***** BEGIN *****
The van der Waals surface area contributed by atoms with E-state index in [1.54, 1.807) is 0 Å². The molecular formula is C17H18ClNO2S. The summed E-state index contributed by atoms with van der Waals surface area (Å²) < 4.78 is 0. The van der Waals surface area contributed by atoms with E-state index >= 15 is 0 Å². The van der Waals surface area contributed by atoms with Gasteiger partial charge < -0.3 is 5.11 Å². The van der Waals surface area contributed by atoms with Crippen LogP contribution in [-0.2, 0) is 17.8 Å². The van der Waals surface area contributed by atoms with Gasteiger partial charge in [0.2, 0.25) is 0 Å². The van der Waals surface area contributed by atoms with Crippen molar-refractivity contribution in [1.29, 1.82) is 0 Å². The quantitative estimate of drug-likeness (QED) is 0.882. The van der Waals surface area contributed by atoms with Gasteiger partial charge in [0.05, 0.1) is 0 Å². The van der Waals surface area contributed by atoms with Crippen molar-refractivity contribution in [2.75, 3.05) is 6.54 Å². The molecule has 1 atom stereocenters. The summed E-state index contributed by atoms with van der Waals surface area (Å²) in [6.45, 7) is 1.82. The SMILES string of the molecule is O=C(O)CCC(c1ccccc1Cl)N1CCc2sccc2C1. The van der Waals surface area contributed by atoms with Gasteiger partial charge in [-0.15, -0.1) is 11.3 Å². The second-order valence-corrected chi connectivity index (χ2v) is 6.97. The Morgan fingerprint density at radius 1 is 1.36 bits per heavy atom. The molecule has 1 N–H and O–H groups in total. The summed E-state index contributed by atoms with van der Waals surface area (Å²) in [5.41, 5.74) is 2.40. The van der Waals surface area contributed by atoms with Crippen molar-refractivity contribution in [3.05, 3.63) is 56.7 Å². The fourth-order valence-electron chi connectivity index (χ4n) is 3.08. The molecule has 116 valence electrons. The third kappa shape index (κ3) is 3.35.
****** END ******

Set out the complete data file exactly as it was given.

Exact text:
The van der Waals surface area contributed by atoms with E-state index in [1.54, 1.807) is 0 Å². The molecular formula is C17H18ClNO2S. The summed E-state index contributed by atoms with van der Waals surface area (Å²) < 4.78 is 0. The van der Waals surface area contributed by atoms with E-state index >= 15 is 0 Å². The van der Waals surface area contributed by atoms with Gasteiger partial charge < -0.3 is 5.11 Å². The van der Waals surface area contributed by atoms with Crippen LogP contribution in [-0.2, 0) is 17.8 Å². The van der Waals surface area contributed by atoms with Gasteiger partial charge in [0.2, 0.25) is 0 Å². The van der Waals surface area contributed by atoms with Crippen molar-refractivity contribution in [1.29, 1.82) is 0 Å². The quantitative estimate of drug-likeness (QED) is 0.882. The van der Waals surface area contributed by atoms with Gasteiger partial charge in [0.05, 0.1) is 0 Å². The van der Waals surface area contributed by atoms with Crippen molar-refractivity contribution in [2.75, 3.05) is 6.54 Å². The molecule has 1 atom stereocenters. The summed E-state index contributed by atoms with van der Waals surface area (Å²) in [6.45, 7) is 1.82. The SMILES string of the molecule is O=C(O)CCC(c1ccccc1Cl)N1CCc2sccc2C1. The van der Waals surface area contributed by atoms with Gasteiger partial charge in [-0.15, -0.1) is 11.3 Å². The second-order valence-corrected chi connectivity index (χ2v) is 6.97. The Morgan fingerprint density at radius 1 is 1.36 bits per heavy atom. The molecule has 1 N–H and O–H groups in total. The summed E-state index contributed by atoms with van der Waals surface area (Å²) in [5.41, 5.74) is 2.40. The van der Waals surface area contributed by atoms with Crippen molar-refractivity contribution in [3.05, 3.63) is 56.7 Å². The fourth-order valence-electron chi connectivity index (χ4n) is 3.08. The molecule has 116 valence electrons. The third kappa shape index (κ3) is 3.35.